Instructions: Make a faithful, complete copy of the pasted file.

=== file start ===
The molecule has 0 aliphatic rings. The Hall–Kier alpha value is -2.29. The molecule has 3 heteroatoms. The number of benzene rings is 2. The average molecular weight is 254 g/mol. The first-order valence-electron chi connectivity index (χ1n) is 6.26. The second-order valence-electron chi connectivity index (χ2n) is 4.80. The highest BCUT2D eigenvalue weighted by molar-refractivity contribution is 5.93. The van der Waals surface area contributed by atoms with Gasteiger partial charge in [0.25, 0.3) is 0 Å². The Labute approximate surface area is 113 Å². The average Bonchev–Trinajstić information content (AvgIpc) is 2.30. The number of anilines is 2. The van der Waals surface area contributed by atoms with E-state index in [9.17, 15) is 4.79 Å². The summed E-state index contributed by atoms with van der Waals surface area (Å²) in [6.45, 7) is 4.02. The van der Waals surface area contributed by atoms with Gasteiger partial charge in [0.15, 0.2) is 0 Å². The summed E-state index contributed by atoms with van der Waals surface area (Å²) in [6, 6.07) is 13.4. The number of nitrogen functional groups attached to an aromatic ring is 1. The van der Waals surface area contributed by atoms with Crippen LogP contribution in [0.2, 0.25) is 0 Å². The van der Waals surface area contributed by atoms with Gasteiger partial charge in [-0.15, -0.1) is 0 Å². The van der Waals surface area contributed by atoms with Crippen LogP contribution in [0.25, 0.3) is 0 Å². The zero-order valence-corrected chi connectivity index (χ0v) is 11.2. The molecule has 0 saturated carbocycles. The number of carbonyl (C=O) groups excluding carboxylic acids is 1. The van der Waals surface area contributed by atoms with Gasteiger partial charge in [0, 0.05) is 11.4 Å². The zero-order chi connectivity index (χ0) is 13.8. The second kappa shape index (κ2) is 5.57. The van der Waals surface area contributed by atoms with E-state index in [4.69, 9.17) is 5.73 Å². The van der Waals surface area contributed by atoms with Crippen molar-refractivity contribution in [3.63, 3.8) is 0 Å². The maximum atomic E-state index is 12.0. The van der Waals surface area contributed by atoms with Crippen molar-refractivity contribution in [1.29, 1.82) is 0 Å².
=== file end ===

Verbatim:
The molecule has 0 aliphatic rings. The Hall–Kier alpha value is -2.29. The molecule has 3 heteroatoms. The number of benzene rings is 2. The average molecular weight is 254 g/mol. The first-order valence-electron chi connectivity index (χ1n) is 6.26. The second-order valence-electron chi connectivity index (χ2n) is 4.80. The highest BCUT2D eigenvalue weighted by molar-refractivity contribution is 5.93. The van der Waals surface area contributed by atoms with Gasteiger partial charge in [0.25, 0.3) is 0 Å². The Labute approximate surface area is 113 Å². The average Bonchev–Trinajstić information content (AvgIpc) is 2.30. The number of anilines is 2. The van der Waals surface area contributed by atoms with E-state index in [9.17, 15) is 4.79 Å². The summed E-state index contributed by atoms with van der Waals surface area (Å²) in [6.45, 7) is 4.02. The van der Waals surface area contributed by atoms with Gasteiger partial charge in [0.15, 0.2) is 0 Å². The summed E-state index contributed by atoms with van der Waals surface area (Å²) in [6, 6.07) is 13.4. The number of nitrogen functional groups attached to an aromatic ring is 1. The van der Waals surface area contributed by atoms with Crippen LogP contribution in [0.2, 0.25) is 0 Å². The van der Waals surface area contributed by atoms with Gasteiger partial charge in [-0.15, -0.1) is 0 Å². The van der Waals surface area contributed by atoms with Crippen LogP contribution in [0.25, 0.3) is 0 Å². The zero-order valence-corrected chi connectivity index (χ0v) is 11.2. The molecule has 0 saturated carbocycles. The number of carbonyl (C=O) groups excluding carboxylic acids is 1. The van der Waals surface area contributed by atoms with Gasteiger partial charge in [0, 0.05) is 11.4 Å². The zero-order chi connectivity index (χ0) is 13.8. The second kappa shape index (κ2) is 5.57. The van der Waals surface area contributed by atoms with E-state index in [4.69, 9.17) is 5.73 Å². The van der Waals surface area contributed by atoms with Crippen molar-refractivity contribution in [3.63, 3.8) is 0 Å². The maximum atomic E-state index is 12.0. The van der Waals surface area contributed by atoms with Crippen molar-refractivity contribution in [1.29, 1.82) is 0 Å².